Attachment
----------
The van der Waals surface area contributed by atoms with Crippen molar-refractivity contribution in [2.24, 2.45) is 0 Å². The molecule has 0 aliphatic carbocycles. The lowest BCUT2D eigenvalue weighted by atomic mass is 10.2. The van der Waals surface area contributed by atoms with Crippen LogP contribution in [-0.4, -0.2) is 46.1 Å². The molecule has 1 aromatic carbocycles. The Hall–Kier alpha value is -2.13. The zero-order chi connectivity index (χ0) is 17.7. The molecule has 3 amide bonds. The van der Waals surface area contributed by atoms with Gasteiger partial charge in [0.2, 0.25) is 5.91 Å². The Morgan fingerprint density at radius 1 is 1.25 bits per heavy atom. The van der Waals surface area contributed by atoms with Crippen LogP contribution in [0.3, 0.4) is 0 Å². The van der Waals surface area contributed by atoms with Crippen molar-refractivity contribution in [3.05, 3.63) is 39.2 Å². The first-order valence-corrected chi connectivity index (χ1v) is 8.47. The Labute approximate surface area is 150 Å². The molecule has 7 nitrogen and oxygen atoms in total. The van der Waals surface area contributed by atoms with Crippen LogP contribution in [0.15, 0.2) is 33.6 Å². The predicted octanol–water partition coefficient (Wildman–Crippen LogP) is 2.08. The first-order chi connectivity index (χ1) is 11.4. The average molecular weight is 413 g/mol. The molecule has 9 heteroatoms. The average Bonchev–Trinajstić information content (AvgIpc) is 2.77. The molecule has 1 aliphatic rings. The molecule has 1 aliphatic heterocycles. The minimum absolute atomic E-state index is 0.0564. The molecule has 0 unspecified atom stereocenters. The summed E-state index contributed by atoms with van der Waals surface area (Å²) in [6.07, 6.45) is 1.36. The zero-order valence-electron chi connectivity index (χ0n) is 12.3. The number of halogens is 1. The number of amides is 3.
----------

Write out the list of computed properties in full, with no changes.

The van der Waals surface area contributed by atoms with Crippen molar-refractivity contribution in [2.24, 2.45) is 0 Å². The molecule has 0 aliphatic carbocycles. The lowest BCUT2D eigenvalue weighted by atomic mass is 10.2. The van der Waals surface area contributed by atoms with Crippen LogP contribution in [-0.4, -0.2) is 46.1 Å². The molecule has 1 aromatic carbocycles. The Hall–Kier alpha value is -2.13. The zero-order chi connectivity index (χ0) is 17.7. The molecule has 3 amide bonds. The van der Waals surface area contributed by atoms with Gasteiger partial charge in [0.2, 0.25) is 5.91 Å². The Morgan fingerprint density at radius 1 is 1.25 bits per heavy atom. The van der Waals surface area contributed by atoms with Crippen LogP contribution in [0.3, 0.4) is 0 Å². The van der Waals surface area contributed by atoms with Crippen molar-refractivity contribution in [3.05, 3.63) is 39.2 Å². The first-order valence-corrected chi connectivity index (χ1v) is 8.47. The Labute approximate surface area is 150 Å². The molecule has 7 nitrogen and oxygen atoms in total. The van der Waals surface area contributed by atoms with Crippen LogP contribution in [0.15, 0.2) is 33.6 Å². The predicted octanol–water partition coefficient (Wildman–Crippen LogP) is 2.08. The first-order chi connectivity index (χ1) is 11.4. The average molecular weight is 413 g/mol. The molecule has 9 heteroatoms. The average Bonchev–Trinajstić information content (AvgIpc) is 2.77. The molecule has 1 aliphatic rings. The molecule has 1 aliphatic heterocycles. The minimum absolute atomic E-state index is 0.0564. The molecule has 0 unspecified atom stereocenters. The summed E-state index contributed by atoms with van der Waals surface area (Å²) in [6.07, 6.45) is 1.36. The zero-order valence-electron chi connectivity index (χ0n) is 12.3. The number of halogens is 1. The number of amides is 3.